“All we need is a little order around here.”
After brutally murdering his wife and daughter, a sociopathic killer (Terry O’Quinn) moves to another town, where he assumes a new identity and marries a widow (Shelley Hack) with a troubled teenage daughter (Jill Schoelen). Will Hack and Schoelen be O’Quinn’s next victims — or will his ex-wife’s brother (Stephen Shellen) locate him in time to stop him from killing again?
Genres, Themes, Actors, and Directors:
- Mistaken or Hidden Identities
- Serial Killers
Based on a screenplay and story by prolific crime-writer Donald Westlake, The Stepfather plays on the worst fears of every child living in a blended family: what if the new “parent” living in your house turned out to be a sociopathic killer? O’Quinn delivers a memorably creepy performance as a would-be-Ward-Cleaver desperate for a picture-perfect family while perpetually on the edge of pathological insanity (those knives… those tools…).
John Lindley’s cinematography perfectly captures the dichotomy between O’Quinn’s desired pastel Americana (complete with a home-made bird house, Thanksgiving turkey, and block party):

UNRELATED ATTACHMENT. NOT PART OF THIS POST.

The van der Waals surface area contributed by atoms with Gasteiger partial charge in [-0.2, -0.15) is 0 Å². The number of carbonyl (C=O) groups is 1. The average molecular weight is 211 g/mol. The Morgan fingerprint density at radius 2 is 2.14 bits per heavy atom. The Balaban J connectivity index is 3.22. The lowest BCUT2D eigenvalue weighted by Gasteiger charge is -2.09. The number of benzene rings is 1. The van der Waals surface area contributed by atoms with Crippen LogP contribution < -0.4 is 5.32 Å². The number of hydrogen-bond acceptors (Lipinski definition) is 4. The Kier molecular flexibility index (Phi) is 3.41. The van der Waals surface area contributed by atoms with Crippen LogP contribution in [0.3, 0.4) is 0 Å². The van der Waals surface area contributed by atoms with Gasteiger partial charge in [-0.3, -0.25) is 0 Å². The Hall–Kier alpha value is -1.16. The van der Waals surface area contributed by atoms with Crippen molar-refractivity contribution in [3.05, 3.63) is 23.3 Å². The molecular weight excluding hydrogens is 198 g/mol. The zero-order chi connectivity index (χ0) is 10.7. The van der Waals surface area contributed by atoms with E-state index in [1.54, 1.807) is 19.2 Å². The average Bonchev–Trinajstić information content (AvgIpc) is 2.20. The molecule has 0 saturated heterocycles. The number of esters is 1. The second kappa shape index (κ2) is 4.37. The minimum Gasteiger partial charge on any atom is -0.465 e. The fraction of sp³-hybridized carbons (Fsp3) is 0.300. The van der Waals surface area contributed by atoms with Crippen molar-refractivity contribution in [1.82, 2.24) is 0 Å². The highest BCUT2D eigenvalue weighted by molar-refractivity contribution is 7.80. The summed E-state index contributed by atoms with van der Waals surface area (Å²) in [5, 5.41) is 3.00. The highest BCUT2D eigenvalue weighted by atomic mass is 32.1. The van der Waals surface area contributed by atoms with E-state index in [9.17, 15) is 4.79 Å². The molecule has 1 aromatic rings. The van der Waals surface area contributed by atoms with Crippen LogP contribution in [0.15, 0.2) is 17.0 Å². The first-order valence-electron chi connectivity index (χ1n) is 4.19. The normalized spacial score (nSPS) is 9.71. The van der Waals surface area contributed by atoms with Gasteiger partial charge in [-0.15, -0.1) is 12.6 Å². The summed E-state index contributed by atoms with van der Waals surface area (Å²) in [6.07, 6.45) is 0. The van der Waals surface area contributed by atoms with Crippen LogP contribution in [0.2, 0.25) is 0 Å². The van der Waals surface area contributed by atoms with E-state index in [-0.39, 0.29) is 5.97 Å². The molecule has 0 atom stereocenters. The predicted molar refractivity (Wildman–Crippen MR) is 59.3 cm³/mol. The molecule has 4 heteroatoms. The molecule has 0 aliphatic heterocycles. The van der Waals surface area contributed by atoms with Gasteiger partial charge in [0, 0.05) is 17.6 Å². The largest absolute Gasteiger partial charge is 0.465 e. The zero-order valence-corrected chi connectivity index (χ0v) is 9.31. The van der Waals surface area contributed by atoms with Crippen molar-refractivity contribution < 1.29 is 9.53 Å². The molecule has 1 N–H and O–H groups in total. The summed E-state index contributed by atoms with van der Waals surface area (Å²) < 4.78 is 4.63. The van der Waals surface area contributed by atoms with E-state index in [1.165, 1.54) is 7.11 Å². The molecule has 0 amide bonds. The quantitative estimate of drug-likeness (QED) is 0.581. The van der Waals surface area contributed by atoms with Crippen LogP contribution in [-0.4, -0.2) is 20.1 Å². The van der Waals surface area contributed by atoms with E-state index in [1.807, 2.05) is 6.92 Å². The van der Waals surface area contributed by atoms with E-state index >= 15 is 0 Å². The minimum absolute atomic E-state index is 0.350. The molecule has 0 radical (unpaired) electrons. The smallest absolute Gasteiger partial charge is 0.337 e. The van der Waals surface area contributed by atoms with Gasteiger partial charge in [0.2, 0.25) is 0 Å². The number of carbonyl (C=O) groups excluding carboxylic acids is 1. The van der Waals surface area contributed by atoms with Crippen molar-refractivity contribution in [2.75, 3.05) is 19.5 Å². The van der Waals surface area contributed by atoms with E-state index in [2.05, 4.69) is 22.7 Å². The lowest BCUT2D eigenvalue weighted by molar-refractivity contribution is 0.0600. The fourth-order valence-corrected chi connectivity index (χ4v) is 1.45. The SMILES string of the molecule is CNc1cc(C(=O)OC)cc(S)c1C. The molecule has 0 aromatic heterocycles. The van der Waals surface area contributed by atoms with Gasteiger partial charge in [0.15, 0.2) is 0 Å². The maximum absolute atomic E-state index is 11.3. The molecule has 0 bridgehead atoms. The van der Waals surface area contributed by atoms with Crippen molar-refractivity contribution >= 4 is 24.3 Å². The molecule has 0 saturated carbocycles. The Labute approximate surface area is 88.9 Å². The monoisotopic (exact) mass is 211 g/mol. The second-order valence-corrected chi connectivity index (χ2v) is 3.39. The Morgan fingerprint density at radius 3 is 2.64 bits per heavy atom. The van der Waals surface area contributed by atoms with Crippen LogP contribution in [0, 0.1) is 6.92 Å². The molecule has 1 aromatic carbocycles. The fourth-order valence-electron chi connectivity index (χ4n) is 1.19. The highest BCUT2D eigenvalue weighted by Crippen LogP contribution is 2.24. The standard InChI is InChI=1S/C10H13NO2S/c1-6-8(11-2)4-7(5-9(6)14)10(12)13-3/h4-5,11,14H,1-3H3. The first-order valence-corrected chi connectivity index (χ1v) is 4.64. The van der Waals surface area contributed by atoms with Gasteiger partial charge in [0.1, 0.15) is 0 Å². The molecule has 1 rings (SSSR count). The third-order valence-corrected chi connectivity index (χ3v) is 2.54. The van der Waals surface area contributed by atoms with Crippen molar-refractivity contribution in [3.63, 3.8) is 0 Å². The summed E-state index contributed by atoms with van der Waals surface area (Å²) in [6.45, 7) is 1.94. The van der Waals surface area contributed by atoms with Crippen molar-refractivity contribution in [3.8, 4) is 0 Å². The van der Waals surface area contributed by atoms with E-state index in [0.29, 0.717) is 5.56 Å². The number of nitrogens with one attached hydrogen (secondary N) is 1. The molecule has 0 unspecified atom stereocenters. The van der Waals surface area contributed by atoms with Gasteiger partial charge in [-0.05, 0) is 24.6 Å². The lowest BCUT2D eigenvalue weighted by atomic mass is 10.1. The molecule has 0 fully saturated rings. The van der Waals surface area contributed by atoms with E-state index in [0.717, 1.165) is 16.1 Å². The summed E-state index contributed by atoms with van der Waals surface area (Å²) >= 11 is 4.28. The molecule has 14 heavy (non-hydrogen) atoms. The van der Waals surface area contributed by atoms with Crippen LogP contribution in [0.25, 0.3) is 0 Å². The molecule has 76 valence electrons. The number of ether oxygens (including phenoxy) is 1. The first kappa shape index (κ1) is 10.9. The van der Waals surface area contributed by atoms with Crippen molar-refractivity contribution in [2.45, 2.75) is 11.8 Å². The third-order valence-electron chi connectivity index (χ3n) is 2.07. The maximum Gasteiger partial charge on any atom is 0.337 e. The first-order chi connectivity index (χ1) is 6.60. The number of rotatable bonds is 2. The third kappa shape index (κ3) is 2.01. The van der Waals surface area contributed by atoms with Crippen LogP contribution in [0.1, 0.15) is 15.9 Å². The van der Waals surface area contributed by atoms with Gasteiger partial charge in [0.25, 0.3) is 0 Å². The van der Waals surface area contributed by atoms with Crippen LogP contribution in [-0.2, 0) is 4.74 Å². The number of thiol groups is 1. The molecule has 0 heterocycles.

and the darker recesses of his sick psyche; meanwhile, director Joseph Ruben handles the entire narrative with tension and expert pacing, producing some genuinely freaky scenes. While not quite a gem like its Hitchcockian inspirations, this horror-thriller deserves its status as an ’80s cult flick, and is worth a revisit every now and then.
Redeeming Qualities and Moments:
- Terry O’Quinn as Jerry (nominated by Peary as one of the Best Actors of the Year in his Alternate Oscars)
- Jill Schoelen as Stephanie
- Atmospheric cinematography
- Many effectively chilling sequences
Yes, as an enjoyable cult favorite.